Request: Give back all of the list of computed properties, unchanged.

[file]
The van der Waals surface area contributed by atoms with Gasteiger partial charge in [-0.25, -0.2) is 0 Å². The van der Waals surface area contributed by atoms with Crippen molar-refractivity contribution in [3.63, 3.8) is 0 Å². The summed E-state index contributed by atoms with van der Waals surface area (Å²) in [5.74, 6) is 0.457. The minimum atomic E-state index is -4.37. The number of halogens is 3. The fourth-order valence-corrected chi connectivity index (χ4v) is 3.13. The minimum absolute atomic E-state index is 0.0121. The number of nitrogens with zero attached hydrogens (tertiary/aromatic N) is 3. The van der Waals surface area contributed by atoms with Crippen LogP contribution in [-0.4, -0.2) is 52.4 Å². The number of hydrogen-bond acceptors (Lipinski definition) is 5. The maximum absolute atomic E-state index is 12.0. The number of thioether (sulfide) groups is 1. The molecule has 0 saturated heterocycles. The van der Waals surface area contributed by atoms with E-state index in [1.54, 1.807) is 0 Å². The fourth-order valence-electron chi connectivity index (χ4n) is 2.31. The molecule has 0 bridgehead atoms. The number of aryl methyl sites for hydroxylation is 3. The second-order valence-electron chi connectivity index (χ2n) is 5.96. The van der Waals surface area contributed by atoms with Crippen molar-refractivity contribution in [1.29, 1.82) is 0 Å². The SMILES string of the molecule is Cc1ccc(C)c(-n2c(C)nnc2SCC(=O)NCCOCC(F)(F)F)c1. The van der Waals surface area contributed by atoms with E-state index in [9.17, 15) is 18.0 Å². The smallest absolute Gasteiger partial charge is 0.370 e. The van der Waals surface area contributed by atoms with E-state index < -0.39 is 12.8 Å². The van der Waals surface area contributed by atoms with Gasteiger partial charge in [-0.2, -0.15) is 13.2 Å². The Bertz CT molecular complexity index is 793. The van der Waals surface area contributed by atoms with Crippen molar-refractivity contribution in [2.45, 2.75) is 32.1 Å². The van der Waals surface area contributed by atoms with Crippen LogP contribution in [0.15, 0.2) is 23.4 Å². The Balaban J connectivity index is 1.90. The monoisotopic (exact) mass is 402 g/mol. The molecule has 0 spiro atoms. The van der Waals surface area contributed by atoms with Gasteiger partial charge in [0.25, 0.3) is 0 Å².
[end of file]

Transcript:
The van der Waals surface area contributed by atoms with Gasteiger partial charge in [-0.25, -0.2) is 0 Å². The van der Waals surface area contributed by atoms with Crippen molar-refractivity contribution in [3.63, 3.8) is 0 Å². The summed E-state index contributed by atoms with van der Waals surface area (Å²) in [5.74, 6) is 0.457. The minimum atomic E-state index is -4.37. The number of halogens is 3. The fourth-order valence-corrected chi connectivity index (χ4v) is 3.13. The minimum absolute atomic E-state index is 0.0121. The number of nitrogens with zero attached hydrogens (tertiary/aromatic N) is 3. The van der Waals surface area contributed by atoms with Crippen LogP contribution in [-0.4, -0.2) is 52.4 Å². The number of hydrogen-bond acceptors (Lipinski definition) is 5. The maximum absolute atomic E-state index is 12.0. The number of thioether (sulfide) groups is 1. The molecule has 0 saturated heterocycles. The van der Waals surface area contributed by atoms with E-state index in [1.54, 1.807) is 0 Å². The fourth-order valence-electron chi connectivity index (χ4n) is 2.31. The molecule has 0 bridgehead atoms. The number of aryl methyl sites for hydroxylation is 3. The second-order valence-electron chi connectivity index (χ2n) is 5.96. The van der Waals surface area contributed by atoms with Crippen molar-refractivity contribution in [1.29, 1.82) is 0 Å². The SMILES string of the molecule is Cc1ccc(C)c(-n2c(C)nnc2SCC(=O)NCCOCC(F)(F)F)c1. The van der Waals surface area contributed by atoms with E-state index in [9.17, 15) is 18.0 Å². The smallest absolute Gasteiger partial charge is 0.370 e. The van der Waals surface area contributed by atoms with E-state index < -0.39 is 12.8 Å². The van der Waals surface area contributed by atoms with Gasteiger partial charge in [-0.2, -0.15) is 13.2 Å². The Bertz CT molecular complexity index is 793. The van der Waals surface area contributed by atoms with Crippen molar-refractivity contribution in [2.45, 2.75) is 32.1 Å². The van der Waals surface area contributed by atoms with Crippen LogP contribution in [0.15, 0.2) is 23.4 Å². The Balaban J connectivity index is 1.90. The monoisotopic (exact) mass is 402 g/mol. The molecule has 0 spiro atoms. The van der Waals surface area contributed by atoms with Gasteiger partial charge in [0.25, 0.3) is 0 Å².